The Ten Commandments Of Link Building

The Ten Commandments Of Link Building

Link building is vital to Google’s algorithm, and your strategy needs to evolve to take account things such as social sharing. Michael Gabriel explains in his 10-steps of what makes a great link in 2015.

Published 12th July 2015

What makes a really good back-link? I’ve been working within the SEO industry for several years now and am yet to have a definitive answer to that question. But there are certainly a number of key considerations you should take into account. Gone are the days where we’d asses a link based solely on its domain authority or page rank. Instead we find ourselves using a range of tools to monitor a number of different metrics. But it shouldn’t stop there. You should be looking at a wide array of factors; from the relevancy of the donor site, to the quality of content that the link is contained within. As long as links remain vitally important to Google’s algorithm, understanding what makes differentiates a good link from a bad one remains important to organic search. With that in mind, below are a number of different elements I like to assess when assessing the value of a back-link.

Domain trust and authority

There’s a huge amount number of poor quality web pages and sites on the Internet. I’ve seen estimates suggesting that as much as 60% of all content is ‘spam’. This content has been created just to manipulate Google’s algorithm and market aggressively to or exploit other users online. In order to filter out the irrelevant content, Google has systems in place to measure the trust of a site. A site that has a link pointing to it from a highly trusted domain can result in a significant increase in its trust and authority. Examples of hightrust domains would be university and government websites, as well as large media organisations and brands. There are several metrics I use to establish the authority of a website. Domain strength, widely known as domain authority is the cumulative value of an entire domain. This is calculated by Moz and runs on a scale of 0-100, with 100 being the highest. Trust Flow is another metric that is used to measure the overall trust of a website. This is based on a site’s back-link proximity to trusted domains. Gaining links within trusted neighborhoods are of course more trustworthy than links from spammy neighborhoods. Citation Flow is used to reveal how influential a URL is based on the number of sites linking to it. You’ll find that the more links that a site has, the higher the citation flow.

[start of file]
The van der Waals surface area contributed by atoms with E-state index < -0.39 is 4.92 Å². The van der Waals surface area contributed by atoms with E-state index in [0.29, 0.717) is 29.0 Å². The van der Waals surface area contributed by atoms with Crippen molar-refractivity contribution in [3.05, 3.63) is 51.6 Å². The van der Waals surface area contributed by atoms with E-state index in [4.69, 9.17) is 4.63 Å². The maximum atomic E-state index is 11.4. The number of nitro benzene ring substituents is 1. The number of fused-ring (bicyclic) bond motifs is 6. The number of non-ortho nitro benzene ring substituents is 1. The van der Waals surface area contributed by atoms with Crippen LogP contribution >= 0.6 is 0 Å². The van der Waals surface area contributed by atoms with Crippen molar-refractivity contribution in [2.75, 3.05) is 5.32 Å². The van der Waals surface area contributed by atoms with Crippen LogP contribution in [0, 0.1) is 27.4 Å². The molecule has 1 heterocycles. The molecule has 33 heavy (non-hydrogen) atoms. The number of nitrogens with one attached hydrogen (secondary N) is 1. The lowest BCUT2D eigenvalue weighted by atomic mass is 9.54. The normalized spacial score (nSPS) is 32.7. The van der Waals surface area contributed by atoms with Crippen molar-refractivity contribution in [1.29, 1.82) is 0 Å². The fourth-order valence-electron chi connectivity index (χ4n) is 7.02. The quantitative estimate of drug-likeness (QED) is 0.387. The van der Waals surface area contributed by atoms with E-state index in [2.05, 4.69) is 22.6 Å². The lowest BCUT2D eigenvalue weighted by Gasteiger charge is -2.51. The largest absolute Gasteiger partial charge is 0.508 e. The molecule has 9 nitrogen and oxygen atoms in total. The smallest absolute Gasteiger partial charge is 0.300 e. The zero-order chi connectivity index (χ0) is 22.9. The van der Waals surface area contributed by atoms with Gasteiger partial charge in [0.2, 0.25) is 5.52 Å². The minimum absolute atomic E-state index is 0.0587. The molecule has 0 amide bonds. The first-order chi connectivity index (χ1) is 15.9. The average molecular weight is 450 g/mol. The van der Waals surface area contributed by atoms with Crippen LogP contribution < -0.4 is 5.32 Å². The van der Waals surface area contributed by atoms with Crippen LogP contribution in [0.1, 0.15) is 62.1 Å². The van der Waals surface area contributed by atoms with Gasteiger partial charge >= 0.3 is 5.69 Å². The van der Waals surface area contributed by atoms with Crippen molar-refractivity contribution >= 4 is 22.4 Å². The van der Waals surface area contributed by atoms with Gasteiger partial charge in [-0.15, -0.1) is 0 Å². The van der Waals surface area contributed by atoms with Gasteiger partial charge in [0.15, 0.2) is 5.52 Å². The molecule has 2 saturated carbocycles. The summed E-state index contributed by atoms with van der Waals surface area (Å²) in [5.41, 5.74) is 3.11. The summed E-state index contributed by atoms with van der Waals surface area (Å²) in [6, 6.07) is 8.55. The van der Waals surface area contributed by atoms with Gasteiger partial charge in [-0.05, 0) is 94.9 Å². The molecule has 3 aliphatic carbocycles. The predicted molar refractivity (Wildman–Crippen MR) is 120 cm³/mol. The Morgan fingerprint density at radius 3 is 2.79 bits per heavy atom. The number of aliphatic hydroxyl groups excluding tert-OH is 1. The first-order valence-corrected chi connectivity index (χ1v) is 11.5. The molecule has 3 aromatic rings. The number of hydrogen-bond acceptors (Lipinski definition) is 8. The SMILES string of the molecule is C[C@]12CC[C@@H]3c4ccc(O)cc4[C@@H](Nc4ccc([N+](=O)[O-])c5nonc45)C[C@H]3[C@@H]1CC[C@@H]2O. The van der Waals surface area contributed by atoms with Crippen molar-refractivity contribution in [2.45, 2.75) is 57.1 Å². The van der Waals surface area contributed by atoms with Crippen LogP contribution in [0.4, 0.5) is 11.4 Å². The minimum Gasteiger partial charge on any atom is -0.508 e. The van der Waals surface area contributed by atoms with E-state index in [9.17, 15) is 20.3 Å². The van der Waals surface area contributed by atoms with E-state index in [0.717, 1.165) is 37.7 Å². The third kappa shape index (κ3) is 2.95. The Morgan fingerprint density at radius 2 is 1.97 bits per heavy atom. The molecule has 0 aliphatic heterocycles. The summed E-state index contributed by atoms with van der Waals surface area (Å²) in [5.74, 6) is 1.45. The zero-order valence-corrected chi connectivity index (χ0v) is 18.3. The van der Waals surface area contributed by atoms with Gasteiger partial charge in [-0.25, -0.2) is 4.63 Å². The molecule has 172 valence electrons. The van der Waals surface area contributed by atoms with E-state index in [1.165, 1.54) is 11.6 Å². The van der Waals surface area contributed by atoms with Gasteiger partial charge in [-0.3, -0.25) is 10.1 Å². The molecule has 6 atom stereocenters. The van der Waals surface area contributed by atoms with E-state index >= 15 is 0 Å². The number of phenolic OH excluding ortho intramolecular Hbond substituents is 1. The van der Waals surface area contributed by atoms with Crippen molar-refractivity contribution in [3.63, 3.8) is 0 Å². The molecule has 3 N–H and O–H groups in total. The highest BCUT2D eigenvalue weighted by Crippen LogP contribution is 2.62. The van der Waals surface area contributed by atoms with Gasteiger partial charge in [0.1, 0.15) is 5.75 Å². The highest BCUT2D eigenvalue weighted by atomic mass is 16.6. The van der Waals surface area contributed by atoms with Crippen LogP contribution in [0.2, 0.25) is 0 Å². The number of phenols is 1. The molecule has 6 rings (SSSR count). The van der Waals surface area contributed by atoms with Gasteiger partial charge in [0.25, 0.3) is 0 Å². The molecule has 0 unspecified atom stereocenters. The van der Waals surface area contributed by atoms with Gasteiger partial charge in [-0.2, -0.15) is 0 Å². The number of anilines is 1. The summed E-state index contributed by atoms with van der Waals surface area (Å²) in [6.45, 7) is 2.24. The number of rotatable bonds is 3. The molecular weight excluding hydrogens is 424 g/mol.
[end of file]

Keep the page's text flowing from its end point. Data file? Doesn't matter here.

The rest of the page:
Relevancy

Google aims to provide relevance in their search results, so it’s logical that you should consider this when acquiring links. Look at the relevancy of the donor site; would a link to your site look natural? The search engine’s algorithm will take into consideration a range of factors to determine how appropriate a link is. Not only will Google monitor the overall relevance of the donor site, but the relevance of the specific page and the content surrounding the link.

Traffic

The original purpose of links was to add value to a page by directing traffic to a useful and relevant resource. This is something that often gets forgotten about, which is strange considering that engagement is considered in some quarters to be playing an increasingly influential role in rankings. I suggest using SEMrush to get an idea of how much traffic is going to linking domain prospects. The tool measures a site’s performance using a range of metrics such as SEMrush rank (which analyses a website’s popularity based on organic traffic coming from Google’s top 20 organic search results) and SE Traffic (traffic brought to the website via Google’s top 20 organic search results).

Social